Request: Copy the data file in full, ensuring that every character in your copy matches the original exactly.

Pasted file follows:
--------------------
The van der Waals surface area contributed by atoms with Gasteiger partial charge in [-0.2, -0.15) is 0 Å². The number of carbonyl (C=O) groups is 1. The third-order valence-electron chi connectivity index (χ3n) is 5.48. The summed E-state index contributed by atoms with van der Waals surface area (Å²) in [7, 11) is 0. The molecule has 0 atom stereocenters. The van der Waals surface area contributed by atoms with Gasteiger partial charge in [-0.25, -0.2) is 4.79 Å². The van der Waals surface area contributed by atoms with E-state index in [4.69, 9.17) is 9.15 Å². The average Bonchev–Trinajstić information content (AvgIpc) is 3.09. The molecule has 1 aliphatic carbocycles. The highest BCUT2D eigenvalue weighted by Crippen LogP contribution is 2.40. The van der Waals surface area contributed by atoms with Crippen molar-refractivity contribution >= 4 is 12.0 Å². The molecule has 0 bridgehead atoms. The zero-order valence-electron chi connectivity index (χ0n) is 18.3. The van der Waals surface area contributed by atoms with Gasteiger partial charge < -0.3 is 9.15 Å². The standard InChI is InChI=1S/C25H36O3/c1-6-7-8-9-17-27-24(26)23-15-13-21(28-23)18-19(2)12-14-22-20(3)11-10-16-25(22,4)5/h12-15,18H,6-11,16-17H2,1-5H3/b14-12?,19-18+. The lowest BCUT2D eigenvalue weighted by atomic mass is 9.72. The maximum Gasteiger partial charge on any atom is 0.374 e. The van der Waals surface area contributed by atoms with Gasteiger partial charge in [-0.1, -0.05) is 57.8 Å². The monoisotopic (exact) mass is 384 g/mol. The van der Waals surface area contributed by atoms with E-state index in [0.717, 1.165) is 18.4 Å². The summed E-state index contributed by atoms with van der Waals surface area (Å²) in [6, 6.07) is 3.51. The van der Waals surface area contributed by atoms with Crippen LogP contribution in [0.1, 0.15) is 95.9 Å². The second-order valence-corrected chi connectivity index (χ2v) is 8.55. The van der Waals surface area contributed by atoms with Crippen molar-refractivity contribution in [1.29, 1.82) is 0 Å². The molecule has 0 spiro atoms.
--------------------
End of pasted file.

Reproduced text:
The van der Waals surface area contributed by atoms with Gasteiger partial charge in [-0.2, -0.15) is 0 Å². The number of carbonyl (C=O) groups is 1. The third-order valence-electron chi connectivity index (χ3n) is 5.48. The summed E-state index contributed by atoms with van der Waals surface area (Å²) in [7, 11) is 0. The molecule has 0 atom stereocenters. The van der Waals surface area contributed by atoms with Gasteiger partial charge in [-0.25, -0.2) is 4.79 Å². The van der Waals surface area contributed by atoms with E-state index in [4.69, 9.17) is 9.15 Å². The average Bonchev–Trinajstić information content (AvgIpc) is 3.09. The molecule has 1 aliphatic carbocycles. The highest BCUT2D eigenvalue weighted by Crippen LogP contribution is 2.40. The van der Waals surface area contributed by atoms with Crippen molar-refractivity contribution >= 4 is 12.0 Å². The molecule has 0 bridgehead atoms. The zero-order valence-electron chi connectivity index (χ0n) is 18.3. The van der Waals surface area contributed by atoms with Gasteiger partial charge < -0.3 is 9.15 Å². The standard InChI is InChI=1S/C25H36O3/c1-6-7-8-9-17-27-24(26)23-15-13-21(28-23)18-19(2)12-14-22-20(3)11-10-16-25(22,4)5/h12-15,18H,6-11,16-17H2,1-5H3/b14-12?,19-18+. The lowest BCUT2D eigenvalue weighted by atomic mass is 9.72. The maximum Gasteiger partial charge on any atom is 0.374 e. The van der Waals surface area contributed by atoms with Gasteiger partial charge in [-0.1, -0.05) is 57.8 Å². The monoisotopic (exact) mass is 384 g/mol. The van der Waals surface area contributed by atoms with E-state index in [0.717, 1.165) is 18.4 Å². The summed E-state index contributed by atoms with van der Waals surface area (Å²) in [6, 6.07) is 3.51. The van der Waals surface area contributed by atoms with Crippen LogP contribution in [0.1, 0.15) is 95.9 Å². The second-order valence-corrected chi connectivity index (χ2v) is 8.55. The van der Waals surface area contributed by atoms with Crippen molar-refractivity contribution in [1.29, 1.82) is 0 Å². The molecule has 0 spiro atoms.